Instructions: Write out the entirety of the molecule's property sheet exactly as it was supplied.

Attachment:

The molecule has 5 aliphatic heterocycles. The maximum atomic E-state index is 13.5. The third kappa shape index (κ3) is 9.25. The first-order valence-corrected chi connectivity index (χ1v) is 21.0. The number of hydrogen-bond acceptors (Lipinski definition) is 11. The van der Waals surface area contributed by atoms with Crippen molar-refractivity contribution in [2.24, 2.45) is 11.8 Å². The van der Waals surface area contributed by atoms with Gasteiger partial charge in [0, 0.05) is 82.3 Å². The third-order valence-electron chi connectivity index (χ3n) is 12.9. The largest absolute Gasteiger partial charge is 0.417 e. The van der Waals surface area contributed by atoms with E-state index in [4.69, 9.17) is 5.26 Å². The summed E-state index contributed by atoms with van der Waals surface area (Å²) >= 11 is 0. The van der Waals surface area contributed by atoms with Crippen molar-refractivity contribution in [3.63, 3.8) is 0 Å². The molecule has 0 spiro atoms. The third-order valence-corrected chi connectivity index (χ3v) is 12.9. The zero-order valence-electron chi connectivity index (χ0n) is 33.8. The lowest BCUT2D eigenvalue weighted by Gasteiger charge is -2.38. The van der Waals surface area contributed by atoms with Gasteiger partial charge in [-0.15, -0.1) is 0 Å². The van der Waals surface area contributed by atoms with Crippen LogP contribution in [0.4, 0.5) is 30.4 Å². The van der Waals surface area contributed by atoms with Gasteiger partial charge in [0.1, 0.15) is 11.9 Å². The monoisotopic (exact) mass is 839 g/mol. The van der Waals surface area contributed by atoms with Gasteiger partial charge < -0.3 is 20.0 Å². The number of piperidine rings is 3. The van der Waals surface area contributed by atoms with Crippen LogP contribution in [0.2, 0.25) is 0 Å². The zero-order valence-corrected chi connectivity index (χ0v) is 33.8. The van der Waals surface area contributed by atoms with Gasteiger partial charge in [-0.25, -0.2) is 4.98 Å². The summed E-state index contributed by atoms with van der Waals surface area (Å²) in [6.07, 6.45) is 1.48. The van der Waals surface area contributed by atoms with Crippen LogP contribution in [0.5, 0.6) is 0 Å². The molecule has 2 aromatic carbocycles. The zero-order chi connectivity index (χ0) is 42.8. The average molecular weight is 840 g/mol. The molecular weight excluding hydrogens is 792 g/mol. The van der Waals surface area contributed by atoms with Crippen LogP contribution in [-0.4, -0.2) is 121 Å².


The molecule has 5 aliphatic heterocycles. The maximum atomic E-state index is 13.5. The third kappa shape index (κ3) is 9.25. The first-order valence-corrected chi connectivity index (χ1v) is 21.0. The number of hydrogen-bond acceptors (Lipinski definition) is 11. The van der Waals surface area contributed by atoms with Crippen molar-refractivity contribution in [2.24, 2.45) is 11.8 Å². The van der Waals surface area contributed by atoms with Gasteiger partial charge in [0, 0.05) is 82.3 Å². The third-order valence-electron chi connectivity index (χ3n) is 12.9. The largest absolute Gasteiger partial charge is 0.417 e. The van der Waals surface area contributed by atoms with E-state index in [4.69, 9.17) is 5.26 Å². The summed E-state index contributed by atoms with van der Waals surface area (Å²) >= 11 is 0. The van der Waals surface area contributed by atoms with Crippen molar-refractivity contribution in [3.63, 3.8) is 0 Å². The molecule has 0 spiro atoms. The third-order valence-corrected chi connectivity index (χ3v) is 12.9. The zero-order valence-electron chi connectivity index (χ0n) is 33.8. The lowest BCUT2D eigenvalue weighted by Gasteiger charge is -2.38. The van der Waals surface area contributed by atoms with Gasteiger partial charge in [-0.15, -0.1) is 0 Å². The van der Waals surface area contributed by atoms with Crippen LogP contribution in [0.4, 0.5) is 30.4 Å². The van der Waals surface area contributed by atoms with Gasteiger partial charge in [0.1, 0.15) is 11.9 Å². The monoisotopic (exact) mass is 839 g/mol. The van der Waals surface area contributed by atoms with Gasteiger partial charge < -0.3 is 20.0 Å². The number of piperidine rings is 3. The van der Waals surface area contributed by atoms with Crippen LogP contribution in [0.2, 0.25) is 0 Å². The zero-order valence-corrected chi connectivity index (χ0v) is 33.8. The van der Waals surface area contributed by atoms with Gasteiger partial charge in [-0.25, -0.2) is 4.98 Å². The summed E-state index contributed by atoms with van der Waals surface area (Å²) in [6.07, 6.45) is 1.48. The van der Waals surface area contributed by atoms with Crippen LogP contribution in [0.5, 0.6) is 0 Å². The molecule has 2 aromatic carbocycles. The zero-order chi connectivity index (χ0) is 42.8. The average molecular weight is 840 g/mol. The molecular weight excluding hydrogens is 792 g/mol. The van der Waals surface area contributed by atoms with Crippen LogP contribution in [-0.4, -0.2) is 121 Å².